How to Identify Limber Tail Syndrome in a Dog

Dog on owner's lap
Dog on owner's lap (Image: Digital Vision./Photodisc/Getty Images)

If a dog has limber tail syndrome, his tail may be limp or it may be held in an awkward position. These are the most obvious signs of limber tail, or acute caudal myopathy. While limber tail syndrome can appear in any canine with a tail, it's frequently seen in hunting breeds, specifically Labrador retrievers, beagles and pointers. Limber tail can be highly painful to dogs, so don't dismiss it. Veterinary assistance often speeds recovery.

About Limber Tail Syndrome

Limber tail syndrome is a form of injury to canine tail muscles. The condition is often associated with abrupt temperature shock or activities that involve a lot of tail movement. Although limber tail syndrome is painful, it's usually innocuous in canines. This is because it typically resolves itself within one or two days. It can, however, persist for a few weeks.

Indications of the condition typically pop up after strenuous physical activity such as swimming and hunting. Dogs also sometimes exhibit signs of this condition after significant time in damp and cold conditions or after extended travel in cages. Inordinate wagging, even, can trigger limber tail syndrome. Last but not least, excessively warm or cold baths can lead to this disorder.

Telltale Symptoms

The tail of a dog with limber tail syndrome might droop limply from its base. Otherwise, the tail might extend from the base horizontally for 3 to 4 inches, then point downward. If it looks like your pet's tail cannot handle its weight, limber tail syndrome could be the cause.

If you inspect your pet's tail up close, you might detect some subtle swelling on the base. The tails may appear immobile.

Other typical signs of limber tail include fidgety behavior and hesitation to sit. In particularly painful cases, dogs can experience *reduced appetites and decreased energy levels.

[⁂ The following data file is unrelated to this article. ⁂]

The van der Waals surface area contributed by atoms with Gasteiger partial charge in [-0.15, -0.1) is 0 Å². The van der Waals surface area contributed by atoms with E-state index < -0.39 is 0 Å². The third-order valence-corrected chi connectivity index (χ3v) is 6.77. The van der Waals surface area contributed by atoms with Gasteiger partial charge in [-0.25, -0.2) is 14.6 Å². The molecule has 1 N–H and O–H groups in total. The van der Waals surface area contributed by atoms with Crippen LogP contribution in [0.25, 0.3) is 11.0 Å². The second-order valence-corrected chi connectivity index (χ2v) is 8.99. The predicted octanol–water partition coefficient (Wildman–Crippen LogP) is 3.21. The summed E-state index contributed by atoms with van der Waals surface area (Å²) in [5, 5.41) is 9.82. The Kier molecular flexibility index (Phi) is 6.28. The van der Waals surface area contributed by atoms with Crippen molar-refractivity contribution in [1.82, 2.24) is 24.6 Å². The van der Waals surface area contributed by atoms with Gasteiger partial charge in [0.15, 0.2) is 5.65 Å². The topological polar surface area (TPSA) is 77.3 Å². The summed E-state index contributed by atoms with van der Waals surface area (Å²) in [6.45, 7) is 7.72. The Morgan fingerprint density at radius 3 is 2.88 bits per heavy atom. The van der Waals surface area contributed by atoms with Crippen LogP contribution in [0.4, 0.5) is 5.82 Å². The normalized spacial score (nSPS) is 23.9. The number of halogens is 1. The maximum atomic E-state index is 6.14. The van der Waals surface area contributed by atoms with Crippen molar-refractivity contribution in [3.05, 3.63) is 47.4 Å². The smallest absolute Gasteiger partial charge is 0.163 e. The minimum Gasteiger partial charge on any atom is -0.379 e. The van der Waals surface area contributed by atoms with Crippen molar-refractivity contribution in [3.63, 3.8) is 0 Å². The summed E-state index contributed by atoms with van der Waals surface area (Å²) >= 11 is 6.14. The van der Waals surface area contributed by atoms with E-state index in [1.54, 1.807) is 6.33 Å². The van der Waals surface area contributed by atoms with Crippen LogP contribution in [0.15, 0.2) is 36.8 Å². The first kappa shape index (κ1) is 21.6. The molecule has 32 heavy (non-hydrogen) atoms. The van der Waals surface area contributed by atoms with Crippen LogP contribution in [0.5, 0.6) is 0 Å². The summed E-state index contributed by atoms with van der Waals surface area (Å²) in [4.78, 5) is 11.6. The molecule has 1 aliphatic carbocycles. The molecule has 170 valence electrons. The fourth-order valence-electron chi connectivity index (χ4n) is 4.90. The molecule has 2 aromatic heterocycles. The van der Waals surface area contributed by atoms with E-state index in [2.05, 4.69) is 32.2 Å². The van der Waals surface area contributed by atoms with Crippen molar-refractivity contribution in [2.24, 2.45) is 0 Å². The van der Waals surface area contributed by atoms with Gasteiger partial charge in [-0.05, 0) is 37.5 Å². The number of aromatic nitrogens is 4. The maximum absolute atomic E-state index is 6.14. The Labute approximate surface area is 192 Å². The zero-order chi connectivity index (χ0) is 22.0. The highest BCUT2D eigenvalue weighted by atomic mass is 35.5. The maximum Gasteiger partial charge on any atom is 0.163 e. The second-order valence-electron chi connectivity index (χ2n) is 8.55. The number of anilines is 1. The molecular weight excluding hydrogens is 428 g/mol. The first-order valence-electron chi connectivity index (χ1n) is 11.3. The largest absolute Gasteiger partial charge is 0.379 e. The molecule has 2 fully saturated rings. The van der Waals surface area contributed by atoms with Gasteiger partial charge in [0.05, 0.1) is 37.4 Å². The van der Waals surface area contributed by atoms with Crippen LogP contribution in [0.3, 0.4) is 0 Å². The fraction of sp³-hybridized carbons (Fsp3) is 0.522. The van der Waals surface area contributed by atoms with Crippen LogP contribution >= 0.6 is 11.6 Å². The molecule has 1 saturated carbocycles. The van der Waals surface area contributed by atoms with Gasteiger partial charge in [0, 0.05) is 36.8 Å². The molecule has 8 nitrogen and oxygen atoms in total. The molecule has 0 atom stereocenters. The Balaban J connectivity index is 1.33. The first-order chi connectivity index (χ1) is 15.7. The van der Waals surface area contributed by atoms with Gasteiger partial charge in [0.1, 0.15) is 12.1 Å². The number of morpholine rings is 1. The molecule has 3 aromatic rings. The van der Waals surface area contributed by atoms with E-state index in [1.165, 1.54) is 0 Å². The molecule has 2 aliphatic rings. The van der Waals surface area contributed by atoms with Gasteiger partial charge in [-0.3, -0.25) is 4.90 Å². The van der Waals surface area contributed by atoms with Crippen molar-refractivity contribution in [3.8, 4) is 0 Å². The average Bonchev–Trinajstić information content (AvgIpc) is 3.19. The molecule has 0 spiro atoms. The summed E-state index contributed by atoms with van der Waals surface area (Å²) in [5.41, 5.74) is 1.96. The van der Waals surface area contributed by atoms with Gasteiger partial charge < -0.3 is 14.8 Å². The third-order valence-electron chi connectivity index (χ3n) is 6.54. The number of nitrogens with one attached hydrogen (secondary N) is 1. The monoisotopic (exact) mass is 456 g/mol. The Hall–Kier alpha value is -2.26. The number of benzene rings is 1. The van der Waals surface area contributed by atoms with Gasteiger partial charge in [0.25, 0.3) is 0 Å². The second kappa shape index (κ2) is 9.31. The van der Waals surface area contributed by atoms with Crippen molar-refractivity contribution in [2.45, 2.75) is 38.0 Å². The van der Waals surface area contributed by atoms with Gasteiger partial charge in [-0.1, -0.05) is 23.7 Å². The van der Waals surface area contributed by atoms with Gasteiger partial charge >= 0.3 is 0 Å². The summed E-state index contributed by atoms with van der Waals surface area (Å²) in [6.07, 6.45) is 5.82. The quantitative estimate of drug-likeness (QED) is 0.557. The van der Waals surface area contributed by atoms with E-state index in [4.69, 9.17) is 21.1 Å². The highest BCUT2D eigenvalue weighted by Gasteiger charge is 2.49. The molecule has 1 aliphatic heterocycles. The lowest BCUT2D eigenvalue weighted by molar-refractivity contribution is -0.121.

Veterinary Assistance

If you detect symptoms of limber tail syndrome, take him to the veterinarian to determine exactly what's going on. The veterinarian will conduct a physical examination to ensure that your dog isn't experiencing a broken tail bone, then might prescribe an anti-inflammatory medication. Sufficient rest aids swift recovery. When a dog is healing from limber tail syndrome, his tail might droop conspicuously to the side.

Limber Tail Syndrome Mechanics

Limber tail syndrome is often a result of the excessive or repetitive use of muscles that, simply put, aren't sufficiently adapted to the specific form of exercise they've just experienced. Overexertion and stress are common causes of the disorder. A dog who spends hours in a cramped crate might develop the condition. Reduced temperatures at the tail, which might occur during activities such as swimming in cold water like retrievers do, can trigger tail trauma and limber tail syndrome.

Inordinate tail motions can bring on coccygeal muscle swelling, which can decrease blood perfusion that travels to the distal muscles. This decrease, in turn, can bring on ischemic trauma and a limp tail.

Acute Caudal Myopathy by Any Other Name

Some other colloquial or slang names for acute caudal myopathy are dead tail, limp tail, broken wag, frozen tail, rudder tail, cold water tail, sprung tail, sprain tail, cold tail and swimmer's tail. The condition is also occasionally referred to as "tail gland inflammation."

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